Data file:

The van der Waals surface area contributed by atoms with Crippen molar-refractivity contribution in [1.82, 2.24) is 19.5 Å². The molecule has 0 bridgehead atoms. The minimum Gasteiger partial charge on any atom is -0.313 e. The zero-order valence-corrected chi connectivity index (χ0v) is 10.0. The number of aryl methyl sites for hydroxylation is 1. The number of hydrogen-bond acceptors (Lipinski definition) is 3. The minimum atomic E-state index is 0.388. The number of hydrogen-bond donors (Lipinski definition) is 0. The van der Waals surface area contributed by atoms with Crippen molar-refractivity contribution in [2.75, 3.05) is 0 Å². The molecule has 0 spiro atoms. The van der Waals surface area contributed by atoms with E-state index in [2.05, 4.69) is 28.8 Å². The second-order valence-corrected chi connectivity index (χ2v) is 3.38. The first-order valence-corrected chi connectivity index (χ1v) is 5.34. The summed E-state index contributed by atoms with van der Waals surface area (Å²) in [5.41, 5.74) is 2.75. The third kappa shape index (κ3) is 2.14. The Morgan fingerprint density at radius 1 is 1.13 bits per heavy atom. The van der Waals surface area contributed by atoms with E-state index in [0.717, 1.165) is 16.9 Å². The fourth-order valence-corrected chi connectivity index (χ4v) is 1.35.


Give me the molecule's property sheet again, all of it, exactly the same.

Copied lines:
The van der Waals surface area contributed by atoms with Crippen molar-refractivity contribution in [1.82, 2.24) is 19.5 Å². The molecule has 0 bridgehead atoms. The minimum Gasteiger partial charge on any atom is -0.313 e. The zero-order valence-corrected chi connectivity index (χ0v) is 10.0. The number of aryl methyl sites for hydroxylation is 1. The number of hydrogen-bond acceptors (Lipinski definition) is 3. The minimum atomic E-state index is 0.388. The number of hydrogen-bond donors (Lipinski definition) is 0. The van der Waals surface area contributed by atoms with Crippen molar-refractivity contribution in [2.75, 3.05) is 0 Å². The molecule has 0 spiro atoms. The van der Waals surface area contributed by atoms with E-state index in [2.05, 4.69) is 28.8 Å². The second-order valence-corrected chi connectivity index (χ2v) is 3.38. The first-order valence-corrected chi connectivity index (χ1v) is 5.34. The summed E-state index contributed by atoms with van der Waals surface area (Å²) in [5.41, 5.74) is 2.75. The third kappa shape index (κ3) is 2.14. The Morgan fingerprint density at radius 1 is 1.13 bits per heavy atom. The van der Waals surface area contributed by atoms with E-state index in [0.717, 1.165) is 16.9 Å². The fourth-order valence-corrected chi connectivity index (χ4v) is 1.35.